Tuesday, February 16, 2010

Can association executives ever skate to perfection?

How perfect are we at our best?

Two recent blog posts on the ASAE site got my attention … One, where the writer says if association executives casually discuss problems at their association with other association executives it's some sort of a breach of professionalism; then another that says it "sucks" to try to be perfect when perfectionism is what we believe is expected of us. My thoughts:

1. We can't be perfect. Even if all association executives did was ten things instead of hundreds of things, perfectionism is an impossible standard. If we delegate to any degree internally then we have to rely on staff. If we hire outside experts we have to rely on them. If we do it ourselves, we either need to convince ourselves that it's possible to be an expert at everything; or believe that humans and/or computer systems don't inherently have the potential to be fallible, and then somehow rise above that to be perfect. It's not possible.

2. The best place to learn is from each other. I can't imagine how many potential problems I was able to avoid in my career because another association executive shared something that went wrong at his/her own association -- and I either immediately thought "uh, oh" or when a similar situation arose I had already given some thought to that potential problem. Because a big part of what we do in association management includes volunteers, yes, sometimes a problem could have a "people" aspect to it. When I do programs for new association executives I believe they actually learn more from how many things have gone wrong in my career compared with the very vast number of things that have gone right.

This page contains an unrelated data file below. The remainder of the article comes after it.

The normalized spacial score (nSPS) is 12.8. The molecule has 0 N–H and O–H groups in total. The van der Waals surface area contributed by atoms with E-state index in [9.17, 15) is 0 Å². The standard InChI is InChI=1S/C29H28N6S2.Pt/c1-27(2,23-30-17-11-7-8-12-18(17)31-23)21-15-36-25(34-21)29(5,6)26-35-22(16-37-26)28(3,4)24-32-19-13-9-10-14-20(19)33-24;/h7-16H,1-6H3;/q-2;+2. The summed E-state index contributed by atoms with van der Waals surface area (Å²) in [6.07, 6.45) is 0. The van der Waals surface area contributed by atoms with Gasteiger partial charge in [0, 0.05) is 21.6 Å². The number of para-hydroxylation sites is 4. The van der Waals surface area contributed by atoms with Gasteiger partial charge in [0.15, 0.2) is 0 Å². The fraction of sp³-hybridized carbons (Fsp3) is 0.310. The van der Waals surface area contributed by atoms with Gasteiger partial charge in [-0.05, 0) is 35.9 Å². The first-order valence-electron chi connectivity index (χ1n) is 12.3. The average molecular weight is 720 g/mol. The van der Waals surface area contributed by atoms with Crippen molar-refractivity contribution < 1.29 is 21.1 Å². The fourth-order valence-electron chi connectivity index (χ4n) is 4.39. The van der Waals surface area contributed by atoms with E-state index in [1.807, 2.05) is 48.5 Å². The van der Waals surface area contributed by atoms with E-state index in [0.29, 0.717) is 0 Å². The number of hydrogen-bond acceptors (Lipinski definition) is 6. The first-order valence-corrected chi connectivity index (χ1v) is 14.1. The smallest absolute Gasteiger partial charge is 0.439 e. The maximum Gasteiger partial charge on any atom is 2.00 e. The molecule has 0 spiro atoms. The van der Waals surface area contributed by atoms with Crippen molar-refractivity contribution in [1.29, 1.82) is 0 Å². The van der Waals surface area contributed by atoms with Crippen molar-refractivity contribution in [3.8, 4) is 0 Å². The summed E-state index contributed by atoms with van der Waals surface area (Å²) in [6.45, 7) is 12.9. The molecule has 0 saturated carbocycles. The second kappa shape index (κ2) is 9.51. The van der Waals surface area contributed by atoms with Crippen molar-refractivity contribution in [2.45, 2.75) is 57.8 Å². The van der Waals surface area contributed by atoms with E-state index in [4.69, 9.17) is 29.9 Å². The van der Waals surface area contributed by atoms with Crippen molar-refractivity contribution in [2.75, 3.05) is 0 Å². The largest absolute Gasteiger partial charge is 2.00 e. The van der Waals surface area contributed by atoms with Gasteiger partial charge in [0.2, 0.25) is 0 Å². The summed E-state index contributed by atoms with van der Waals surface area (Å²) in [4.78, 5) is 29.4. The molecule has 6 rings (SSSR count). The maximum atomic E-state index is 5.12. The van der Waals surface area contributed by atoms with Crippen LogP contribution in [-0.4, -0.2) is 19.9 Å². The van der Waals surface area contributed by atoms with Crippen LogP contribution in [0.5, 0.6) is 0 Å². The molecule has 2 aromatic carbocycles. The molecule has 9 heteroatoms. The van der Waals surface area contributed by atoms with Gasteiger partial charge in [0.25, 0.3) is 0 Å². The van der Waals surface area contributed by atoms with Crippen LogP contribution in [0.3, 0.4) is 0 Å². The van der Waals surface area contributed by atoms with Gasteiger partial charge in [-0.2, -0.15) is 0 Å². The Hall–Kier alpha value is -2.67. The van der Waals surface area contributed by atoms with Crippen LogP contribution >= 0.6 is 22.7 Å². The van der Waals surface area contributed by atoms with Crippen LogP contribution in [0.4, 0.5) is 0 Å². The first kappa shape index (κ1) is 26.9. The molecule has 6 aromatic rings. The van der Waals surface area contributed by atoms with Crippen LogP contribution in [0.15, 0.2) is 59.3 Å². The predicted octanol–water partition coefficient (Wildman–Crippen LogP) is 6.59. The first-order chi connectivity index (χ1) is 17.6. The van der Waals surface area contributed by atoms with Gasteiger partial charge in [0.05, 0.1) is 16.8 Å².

And if you don't tell me what went wrong at your association, how will I know how to avoid doing that exact same thing too?

I was inspired by a back story on Olympic speed skater Apolo Ono where in discussing his training said that he approaches every day thinking "is this the best I can be." Then I think of the short track speed skating races where there are false starts, disqualifications, legs cut on blades, pushing, getting outmatched, mental roadblocks, high expectations - and that's just for an athlete doing one thing over and over. And where the ice conditions and distance are predictable.

We can wake up each morning with a dream of being the best we can be, and we can train, and consider ourselves an elite professional - but like speed skating we absolutely cannot control all the variables that impact our runs. We can watch the tapes, we can be coached, we can train, we can do the same races over and over. But part of our professional legacy has to be allowing ourselves to be part of those tapes - the ones with "the agony of defeat" that serve to warn and help others. And, unfortunately, we can't will ourselves to be perfect. Because regardless of our sport or our career, there's a human element.

No comments: